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ent medications before finding the one that works well for them and has the fewest side effects. There are also other non-medical ways to help treat SAD, specifically with nutrition and changes in diet. I spoke with Ann Marchant, a Consulting Dietician/Nutritionist at Oregon State University Student Health Services about dietary recommendations that could help people with SAD. "Baseline I would recommend of course having an overall balanced diet, and that would include several meals a day. A mixture of fruits, vegetables, protein sources and grains," Marchant says. Marchant recommends a minimum of five servings of fruits and vegetables per day. At least three servings of a whole grain, such as whole wheat, brown rice or oatmeal. And some protein sources like, fish, poultry, meat and dairy products several times a day. She also included the importance of including a healthy fat source with every meal. Examples of healthy fats would be avocados, nuts, seeds and olive and canola oil. "The fat helps us to absorb the fat soluble nutrients. So, if there were to be a vitamin D source in your meal, you won't absorb it if it's a fat-free meal," Marchant says. I also spoke with nutritionist and owner of Stoker's VitaWorld in Corvallis, Wesley Stoker about which vitamins could help people with SAD. Stoker is a strong proponent of people taking vitamin D to make up for not having enough available sunshine in the Willamette Valley during the late fall and winter months. Stoker believes, as do some other researchers on the subject, that a lack of vitamin D due to the absence of sunlight during the winter can lead to symptoms of SAD in people, specifically in relation to mood and mental performance. He and Marchant agree that taking a vitamin D supplement is a method of treating SAD that would benefit people almost as much as light therapy and medication. "Research has shown support that many people who have SAD benefit from supplemental vitamin D and their symptoms diminish. It compares favorably to Prozac and

full spectrum lights," Marchant says. According to Marchant, the current recommendation for vitamin D intake per day is 400 IU (International Units). However, that amount of D is currently being reviewed, and will likely be increased to either 1,000 or 2,000 IU per day soon, though it hasn't officially been released yet. Stoker mentioned that taking too much vitamin D used to be an issue of toxicity, but that times have changed in terms of how much of the supplement people can now take safely. "There's been a paradigm shift, because D now goes far beyond the 200 IU recommended in the past," Stoker says. Both Marchant and Stoker already recommend that their clients take 2,000 IU per day. "The body does have the capacity to handle excessive amounts of vitamin D, so we really have to take huge amounts before we run into toxicity issues," Marchant adds. Marchant also recommends people take Omega 3 fats, such as those found in fish oil. "It doesn't have as strong an affect on symptoms related to SAD, but it does help overall with essential function and depression," Marchant adds. I've heard from many people, including Marchant, that exercise and just being outdoors are other methods that can not only help people deal with the effects of SAD, but stress and depression as well. This could prove to be difficult at times in the valley due to rain and that it gets dark earlier, but even being outside a little is beneficial. Marchant recommends people make the effort to get out of the house by opting to walk to work, walk the dog, etc. In my own experiences with winter depression it helps me to find a friend to exercise or go to the gym with. This provides extra motivation for me to leave my apartment and helps me deal with my social anxiety issues, in addition to being a helpful reminder that there's someone counting on me to show up so they can exercise. SAD is a very common illness in the Northwest, but it is important to remember that it's treatable and there are always people available in the community for support.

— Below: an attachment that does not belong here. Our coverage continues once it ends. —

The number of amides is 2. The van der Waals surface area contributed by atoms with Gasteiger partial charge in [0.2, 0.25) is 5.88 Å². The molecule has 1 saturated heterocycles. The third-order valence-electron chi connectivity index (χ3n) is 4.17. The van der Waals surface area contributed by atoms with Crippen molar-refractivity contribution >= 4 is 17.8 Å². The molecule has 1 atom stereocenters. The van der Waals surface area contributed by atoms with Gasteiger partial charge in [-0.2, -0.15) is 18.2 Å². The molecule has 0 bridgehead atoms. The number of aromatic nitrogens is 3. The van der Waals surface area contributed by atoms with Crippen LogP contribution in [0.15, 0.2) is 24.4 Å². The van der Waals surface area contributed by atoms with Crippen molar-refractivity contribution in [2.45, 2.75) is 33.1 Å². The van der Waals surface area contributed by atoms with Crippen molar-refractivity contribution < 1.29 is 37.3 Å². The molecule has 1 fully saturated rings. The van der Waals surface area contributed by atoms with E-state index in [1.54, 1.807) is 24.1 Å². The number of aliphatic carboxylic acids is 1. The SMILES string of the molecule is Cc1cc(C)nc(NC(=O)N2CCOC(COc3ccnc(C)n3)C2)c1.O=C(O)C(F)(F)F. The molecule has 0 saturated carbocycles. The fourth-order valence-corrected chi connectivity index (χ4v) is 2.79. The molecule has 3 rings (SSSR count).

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The Alchemist Weekly  
The Alchemist Weekly  

The Alchemist Weekly covers the arts and culture of Albany, Corvallis, Lebanon, and Philomath